HARDLY a day passes without calls from people worried by how the property tax will affect them. They are struggling to pay mortgages; battling negative equity; frustrated by how much they paid in stamp duty; or are beset by all three problems.
Their stories are harrowing but, as I have been discovering, they are not the only ones. “Is it true,” an elderly lady asked me, “that the Revenue Commissioners can go into your bank account to take the property tax?”
“Yes, it is,” I replied.
“Even if the only savings you have there are to pay for your funeral?”
She continued: “Then I pray to God that he keeps me alive to the next election.”
It was a very candid summation of just one more of many flaws in the misleadingly named: Finance (Local Property Tax) (Amendment) Bill 2013. While much of the debate has rightly focused on the problems faced by those at the younger end of the scale, there are very many others who will also find it impossible to pay this ill-judged, badly targeted and wholly ill-timed tax. A property tax that does not recognise people’s ability to pay is not only a blunt instrument: it is totally unworkable.
Unlike Enda Kenny, I won’t go as far as calling it immoral. That was his opinion in 1994 when he declared: “It is morally wrong, unjust and unfair to tax a person’s home.”
But back to this Fine Gael/Labour property tax bill – not only does it disregard means; it also establishes a “snitcher’s” charter. In addition to making it an offence for the seller to undervalue their property, sections 5 and 35 make it an offence for the purchaser not to report them if they suspect they have. Fail to do that and you get landed with a fine of €500.
Do we really want to stitch a snitcher’s charter into our tax code? How does this sit with the Revenue’s commitment that: “you can expect to be treated as honest in your dealings with Revenue unless there is clear reason to believe otherwise.”
But the flaws don’t end with this. While Government TDs enthusiastically pat themselves on the back for exempting houses owned by charities and homes blighted by pyrite, did it ever occur to them that no one with the slightest cop on would have included those in the first place?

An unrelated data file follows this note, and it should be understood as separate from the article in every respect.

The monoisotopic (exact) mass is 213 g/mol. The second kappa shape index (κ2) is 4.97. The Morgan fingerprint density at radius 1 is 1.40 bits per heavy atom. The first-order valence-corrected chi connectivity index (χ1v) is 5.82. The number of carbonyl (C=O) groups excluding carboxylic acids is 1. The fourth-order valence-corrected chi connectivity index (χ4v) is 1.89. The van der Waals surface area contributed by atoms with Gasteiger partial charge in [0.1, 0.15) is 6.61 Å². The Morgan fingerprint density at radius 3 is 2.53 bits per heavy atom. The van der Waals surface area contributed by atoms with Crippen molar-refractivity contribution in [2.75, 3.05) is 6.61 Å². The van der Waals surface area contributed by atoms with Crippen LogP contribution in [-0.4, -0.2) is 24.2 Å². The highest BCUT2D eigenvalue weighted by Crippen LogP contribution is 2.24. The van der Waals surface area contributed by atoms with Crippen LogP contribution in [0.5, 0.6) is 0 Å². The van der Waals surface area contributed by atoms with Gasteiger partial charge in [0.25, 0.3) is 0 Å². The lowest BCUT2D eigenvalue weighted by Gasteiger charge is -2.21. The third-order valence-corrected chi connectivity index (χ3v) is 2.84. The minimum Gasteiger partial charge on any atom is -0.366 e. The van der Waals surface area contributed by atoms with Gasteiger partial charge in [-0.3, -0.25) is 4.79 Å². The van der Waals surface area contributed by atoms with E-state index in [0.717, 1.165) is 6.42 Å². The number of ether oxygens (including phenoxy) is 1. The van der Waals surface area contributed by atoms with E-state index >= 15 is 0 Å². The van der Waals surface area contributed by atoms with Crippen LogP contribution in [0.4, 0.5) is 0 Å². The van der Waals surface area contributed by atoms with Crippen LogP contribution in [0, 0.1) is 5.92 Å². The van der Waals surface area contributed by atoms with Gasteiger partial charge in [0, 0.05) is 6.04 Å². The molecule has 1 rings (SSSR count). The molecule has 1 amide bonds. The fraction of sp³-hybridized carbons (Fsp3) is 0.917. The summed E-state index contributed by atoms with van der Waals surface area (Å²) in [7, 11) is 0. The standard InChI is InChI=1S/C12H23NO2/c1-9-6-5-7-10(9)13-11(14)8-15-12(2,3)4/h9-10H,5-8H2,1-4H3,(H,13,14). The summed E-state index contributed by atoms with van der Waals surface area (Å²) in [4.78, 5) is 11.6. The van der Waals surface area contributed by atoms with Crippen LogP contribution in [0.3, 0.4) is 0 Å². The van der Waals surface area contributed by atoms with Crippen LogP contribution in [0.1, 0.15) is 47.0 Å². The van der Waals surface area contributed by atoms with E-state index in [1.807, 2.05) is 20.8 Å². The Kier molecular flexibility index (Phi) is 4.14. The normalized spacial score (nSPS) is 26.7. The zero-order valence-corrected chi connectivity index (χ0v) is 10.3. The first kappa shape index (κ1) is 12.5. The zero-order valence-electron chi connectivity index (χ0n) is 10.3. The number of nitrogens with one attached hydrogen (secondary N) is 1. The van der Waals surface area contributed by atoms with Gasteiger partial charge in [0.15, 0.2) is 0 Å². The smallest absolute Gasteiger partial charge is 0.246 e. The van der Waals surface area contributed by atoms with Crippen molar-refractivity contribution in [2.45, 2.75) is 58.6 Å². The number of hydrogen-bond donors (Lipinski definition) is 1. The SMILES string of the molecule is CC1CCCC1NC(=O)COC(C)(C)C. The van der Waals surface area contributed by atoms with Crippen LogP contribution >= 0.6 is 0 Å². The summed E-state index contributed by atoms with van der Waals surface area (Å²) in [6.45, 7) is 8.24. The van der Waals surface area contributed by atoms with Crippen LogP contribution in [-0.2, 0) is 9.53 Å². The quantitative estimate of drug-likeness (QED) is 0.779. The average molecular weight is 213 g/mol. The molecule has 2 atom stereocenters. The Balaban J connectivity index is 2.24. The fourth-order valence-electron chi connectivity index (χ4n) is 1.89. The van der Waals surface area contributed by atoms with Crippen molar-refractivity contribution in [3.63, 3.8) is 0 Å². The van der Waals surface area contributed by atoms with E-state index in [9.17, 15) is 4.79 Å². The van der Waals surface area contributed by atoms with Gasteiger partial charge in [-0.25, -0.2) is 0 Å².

As for the supposed deferrals, how much of a relief is a “deferral” that carries a 4 per cent per annum interest rate?
Not only is it not a genuine deferral, the Section 133 provisions are so convoluted as to render them worthless. To quote the explanatory memorandum, it: “. . .provides for the possibility of a deferral for liable persons who cannot without excessive hardship pay local property tax . . . as a consequence of a significant and unexpected financial loss or expense”.
But how can you prove this? If a pensioner has to pay out €2,000 in 2014 for a boiler replacement, does this qualify as a significant and unexpected expense?
If it does, then does the Government expect that they will be able to pay the tax on the double the following year, plus an extra 4 per cent? If they can’t do that and need another deferral, then how does it expect them to pay on the treble the following year plus an extra 12 per cent?
It is a recipe for permanent debt. You can only conclude that the FG/Lab approach to property tax is that there is no such thing as an inability to pay. Small wonder they want to keep the Dail debate as short as possible.